When we told people in Chattanooga that we were headed to Asheville, we got some serious dirty looks. People scoffed at the idea that Asheville is a better city, telling us that we’d be disappointed once we got there. “Chattanooga is a real, working town,” we were told, “nobody works in Asheville, they just live off their trust funds.”

In return, when we got into Asheville, and mentioned these comments from Chattanoogans, we were told, “People in Chattanooga need to lighten up, learn to have some fun. They work too hard.”

We find it kind of fascinating that there’s this sort of rivalry between the two cities. Maybe rivalry isn’t the right word, though, it’s more of an envy on the part of folks in Chattanooga. And not so much that Asheville is better, but that Asheville gets all the press, while Chattanooga is working so hard to become a great city. We’ve come to realize that it’s a lot like a younger sibling always trying to find his/her time in the spotlight, but never quite getting out of the shadow of the older sibling. Chattanooga is constantly in the shadow of Asheville. And, Asheville, it turns out, is constantly in the shadow of Portland, because you should hear how some folks prickle when you compare Asheville to Portland.

The interesting thing about this envy is that there’s no real comparison between the two cities. Sure, they have some definite commonalities, but they also have very different personalities, so comparing them to each other is just reaching for the low-hanging fruit.

We found Chattanooga to be a really wonderful city with a “small town” feel. It’s an active city, with a city-sponsored focus on how many amazing outdoor activities are nearby. And it’s fairly easy to get around on a bicycle, as there are a lot of low-traffic side streets and a beautiful greenway that runs for many miles out of the city.

Of course, when people say that Chattanooga is a “working” town, they’re absolutely correct, and this distinction colors everything that happens in the city. You spend time in Chattanooga and you can feel the work ethic that runs through the veins of the city. Even with all the recent progressive changes, it’s a definite Southern, old-money, conservative place (with a long history as such). But it’s also a city that’s not afraid to get its hands dirty, and Chattanooga has put itself to work transforming itself from the most polluted city in American to a gem of an outdoor recreation destination (Chattanooga is host to the highly successful Head of the Hooch Regatta, which now rivals the Head of the Charles).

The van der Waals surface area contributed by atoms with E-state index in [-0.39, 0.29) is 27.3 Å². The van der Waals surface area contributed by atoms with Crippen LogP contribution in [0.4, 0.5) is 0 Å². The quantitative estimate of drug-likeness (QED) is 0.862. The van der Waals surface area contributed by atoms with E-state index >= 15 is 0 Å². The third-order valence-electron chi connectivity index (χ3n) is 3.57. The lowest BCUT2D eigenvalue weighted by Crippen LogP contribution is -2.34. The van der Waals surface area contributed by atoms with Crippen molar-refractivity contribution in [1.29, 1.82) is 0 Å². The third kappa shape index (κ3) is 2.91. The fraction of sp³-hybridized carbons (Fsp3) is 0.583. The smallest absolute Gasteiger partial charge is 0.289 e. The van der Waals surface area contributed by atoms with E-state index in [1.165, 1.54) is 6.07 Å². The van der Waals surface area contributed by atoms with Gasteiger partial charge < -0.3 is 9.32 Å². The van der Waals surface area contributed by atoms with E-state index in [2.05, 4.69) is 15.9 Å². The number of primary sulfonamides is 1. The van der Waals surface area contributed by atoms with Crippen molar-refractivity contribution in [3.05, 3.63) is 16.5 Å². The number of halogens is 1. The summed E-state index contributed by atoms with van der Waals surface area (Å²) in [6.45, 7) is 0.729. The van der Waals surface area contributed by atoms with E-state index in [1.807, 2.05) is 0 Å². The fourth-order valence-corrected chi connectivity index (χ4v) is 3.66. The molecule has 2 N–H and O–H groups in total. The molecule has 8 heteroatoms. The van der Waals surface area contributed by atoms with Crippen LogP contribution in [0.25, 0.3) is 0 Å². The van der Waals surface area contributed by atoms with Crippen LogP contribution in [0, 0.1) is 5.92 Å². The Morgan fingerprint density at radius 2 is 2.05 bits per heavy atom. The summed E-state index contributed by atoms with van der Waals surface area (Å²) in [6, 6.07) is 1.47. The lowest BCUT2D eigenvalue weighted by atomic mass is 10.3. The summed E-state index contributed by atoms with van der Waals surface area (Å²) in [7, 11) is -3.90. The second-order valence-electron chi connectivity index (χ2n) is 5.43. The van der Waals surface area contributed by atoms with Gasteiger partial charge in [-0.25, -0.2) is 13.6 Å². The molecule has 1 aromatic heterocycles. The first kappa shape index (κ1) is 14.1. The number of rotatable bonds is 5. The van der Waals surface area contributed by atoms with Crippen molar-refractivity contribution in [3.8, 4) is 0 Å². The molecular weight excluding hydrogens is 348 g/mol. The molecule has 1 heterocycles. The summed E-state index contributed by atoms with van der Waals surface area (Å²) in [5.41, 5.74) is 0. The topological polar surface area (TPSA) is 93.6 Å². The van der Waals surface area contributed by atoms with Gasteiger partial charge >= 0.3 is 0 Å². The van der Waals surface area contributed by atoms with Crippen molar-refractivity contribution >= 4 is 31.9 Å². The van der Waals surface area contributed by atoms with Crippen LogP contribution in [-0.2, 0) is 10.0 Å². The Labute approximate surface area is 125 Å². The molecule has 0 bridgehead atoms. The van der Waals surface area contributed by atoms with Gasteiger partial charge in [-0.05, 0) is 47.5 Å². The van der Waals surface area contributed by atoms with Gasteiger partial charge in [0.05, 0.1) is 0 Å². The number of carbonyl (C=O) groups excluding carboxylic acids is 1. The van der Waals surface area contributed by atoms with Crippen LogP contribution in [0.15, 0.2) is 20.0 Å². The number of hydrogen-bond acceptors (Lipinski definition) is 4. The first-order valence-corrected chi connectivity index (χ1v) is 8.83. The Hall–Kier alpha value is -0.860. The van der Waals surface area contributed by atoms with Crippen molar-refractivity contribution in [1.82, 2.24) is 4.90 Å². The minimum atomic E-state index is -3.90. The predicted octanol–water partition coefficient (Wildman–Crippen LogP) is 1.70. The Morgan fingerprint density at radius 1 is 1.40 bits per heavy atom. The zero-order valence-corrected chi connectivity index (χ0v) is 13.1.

Asheville, on the other hand, is larger, and more of a tourist draw. It’s smack in the middle of the seriously amazing Appalachian Mountains, so it reigns as a home-based for exploring this region. The food in Asheville is incredible, with a heavy focus on fresh, local ingredients. There’s a lot of art, a lot of shopping, a lot of hippies – and it’s a definite bring-your-own-job sort of town. Ironically, cycling in Asheville leaves a lot to be desired, and the progressive spirit that flows through a lot of the city does not yet extend to alternative transportation.

When I asked what word best described Asheville, I was told “localized” – and this fits Asheville, because you feel a strong sense of community here and push to support your community first. Because of this, Asheville can feel somewhat clique-ish and hard to break in, but it also means it’s a good city to spend time in if you need a nurturing space to “find yourself.” It also makes Asheville a more laid-back place, that attracts the sort of people who know how to drink good beer, eat good food, relax into art, and just “be.”

We’ve spent enough time in enough cities to become highly aware of the differences between places. So, after spending a week in Chattanooga and a week-and-a-half in Asheville, we can truly appreciate what both cities have to offer. We had the opportunity to meet lots of people and delve into various activities and explore. And we can honestly say that they’re very different places. Will Chattanooga ever be like Asheville? Will Asheville ever be like Portland? We hope not. We hope they keep their own flair and build their own niches.

If you’re headed out to this area, you really should check out both cities. Like any good explorer, you should ignore what the guidebooks tell you to do, and see each place for yourself.